piece to the puzzle, especially when accompanied by notes on behaviour
and ecology, including tree species used for foraging and nesting. Matt
emphasizes that the conservation of call types depends on understanding
their complex distributions and ecological requirements.
With very poor spruce cone crops in the
Northeast, most White-winged Crossbills will likely stay this winter in
the Hudson Bay Lowlands, northwestern Ontario and western Canada where
spruce cone crops are generally very good. They will be virtually absent
from traditional hotspots such as Algonquin Park where spruce crops are
very low. Wandering birds may show up throughout the Northeast.
There should be a good southward flight because the
white birch seed crop is poor to fair across the north. Watch for
redpolls on birches and in weedy fields and at bird feeders offering
nyger (preferred) and black oil sunflower seeds. Check flocks for the
rare Greater Common Redpoll (subspecies rostrata) from
the High Arctic. It is reliably identified by its larger size, darker
and browner colour, longer/thicker bill and longer tail in direct
comparison to Southern Common Redpolls (nominate flammea
subspecies). Note: The notion of a biennial periodicity
that redpolls irrupt south every second winter is not supported by
records in Atlantic Canada (Erskine and McManus 2003). The authors
concluded that "irregular abundance but near-annual occurrence" of
redpolls in the Atlantic Provinces is a better explanation than a two
year cycle. Similarly redpolls were recorded on 32 of 38 Christmas Bird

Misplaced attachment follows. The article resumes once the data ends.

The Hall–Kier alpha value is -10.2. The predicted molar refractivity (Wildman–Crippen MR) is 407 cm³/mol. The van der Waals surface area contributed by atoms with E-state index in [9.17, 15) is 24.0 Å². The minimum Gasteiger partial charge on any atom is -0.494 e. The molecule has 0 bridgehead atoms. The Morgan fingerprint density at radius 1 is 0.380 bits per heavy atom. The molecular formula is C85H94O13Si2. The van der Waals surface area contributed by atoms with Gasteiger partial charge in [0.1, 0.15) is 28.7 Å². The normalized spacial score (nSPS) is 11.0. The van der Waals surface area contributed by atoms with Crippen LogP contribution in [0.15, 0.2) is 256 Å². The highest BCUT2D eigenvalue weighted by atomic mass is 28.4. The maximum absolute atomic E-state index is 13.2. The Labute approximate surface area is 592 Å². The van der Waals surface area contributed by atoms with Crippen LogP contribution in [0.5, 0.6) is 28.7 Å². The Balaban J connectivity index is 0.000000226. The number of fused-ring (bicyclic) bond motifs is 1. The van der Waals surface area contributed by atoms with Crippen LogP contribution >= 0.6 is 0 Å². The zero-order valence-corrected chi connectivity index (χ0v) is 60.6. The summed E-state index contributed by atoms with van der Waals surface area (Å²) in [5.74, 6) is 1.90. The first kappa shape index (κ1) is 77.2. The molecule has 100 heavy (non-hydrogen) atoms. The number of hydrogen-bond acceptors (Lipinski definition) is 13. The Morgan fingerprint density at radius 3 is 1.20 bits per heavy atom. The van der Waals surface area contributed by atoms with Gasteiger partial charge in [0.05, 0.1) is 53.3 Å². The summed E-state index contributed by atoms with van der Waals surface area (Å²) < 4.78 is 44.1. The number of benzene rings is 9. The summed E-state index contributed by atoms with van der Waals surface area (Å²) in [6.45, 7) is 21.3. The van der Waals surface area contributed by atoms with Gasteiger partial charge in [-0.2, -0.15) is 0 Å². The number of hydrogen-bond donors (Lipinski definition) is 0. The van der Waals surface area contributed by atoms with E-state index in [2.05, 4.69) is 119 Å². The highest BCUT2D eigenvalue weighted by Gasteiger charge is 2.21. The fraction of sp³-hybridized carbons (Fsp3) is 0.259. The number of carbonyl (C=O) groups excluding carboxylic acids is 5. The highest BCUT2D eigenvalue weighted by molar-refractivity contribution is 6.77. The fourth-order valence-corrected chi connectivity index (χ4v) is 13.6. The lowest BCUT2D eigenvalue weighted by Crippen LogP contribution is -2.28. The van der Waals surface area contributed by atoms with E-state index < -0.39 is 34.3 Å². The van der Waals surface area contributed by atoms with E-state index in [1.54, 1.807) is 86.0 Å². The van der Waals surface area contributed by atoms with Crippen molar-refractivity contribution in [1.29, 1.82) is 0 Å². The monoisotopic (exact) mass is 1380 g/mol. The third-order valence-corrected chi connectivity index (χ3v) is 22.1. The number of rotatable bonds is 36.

Counts in Algonquin Park (Lat. 45.5 N), Ontario.
Check redpoll flocks for Hoary Redpolls. There are two
subspecies. Most Hoaries seen in southern Canada and northern United
States are Southern Hoary Redpolls (subspecies
exilipes). Hornemann Hoary Redpoll (nominate
subspecies hornemanni) from the High Arctic was previously regarded as a
great rarity in southern Canada and the northern United States. In
recent decades a number have been confirmed by photographs. Hornemann
is most reliably identified by its larger size in direct
comparison to flammea Common Redpoll or exilipes Hoary Redpoll.
Caution: White birds loom larger than life among darker birds and size
illusions are frequent.
Some siskins currently in the Northeast should move south
this fall and winter because cone crops are poor. However, siskins are
an opportunistic nomad wandering east and west continent-wide in search
of cone crops. Most siskins will probably winter in northwestern Ontario
and western Canada where cone crops are generally very good. Major
southward irruptions occur when cone crops fail across most of North
This spectacular grosbeak is ABA Bird of the
Year in 2012. We can expect some at feeders in central Ontario and
probably elsewhere in the Northeast because coniferous and hardwood tree
seed supplies are low. Highest breeding densities are found in areas
with spruce budworm outbreaks. The larvae are eaten by adults and fed to
young. Current populations are much lower than several decades ago when
budworm outbreaks were much larger and more widespread.
THREE IRRUPTIVE PASSERINES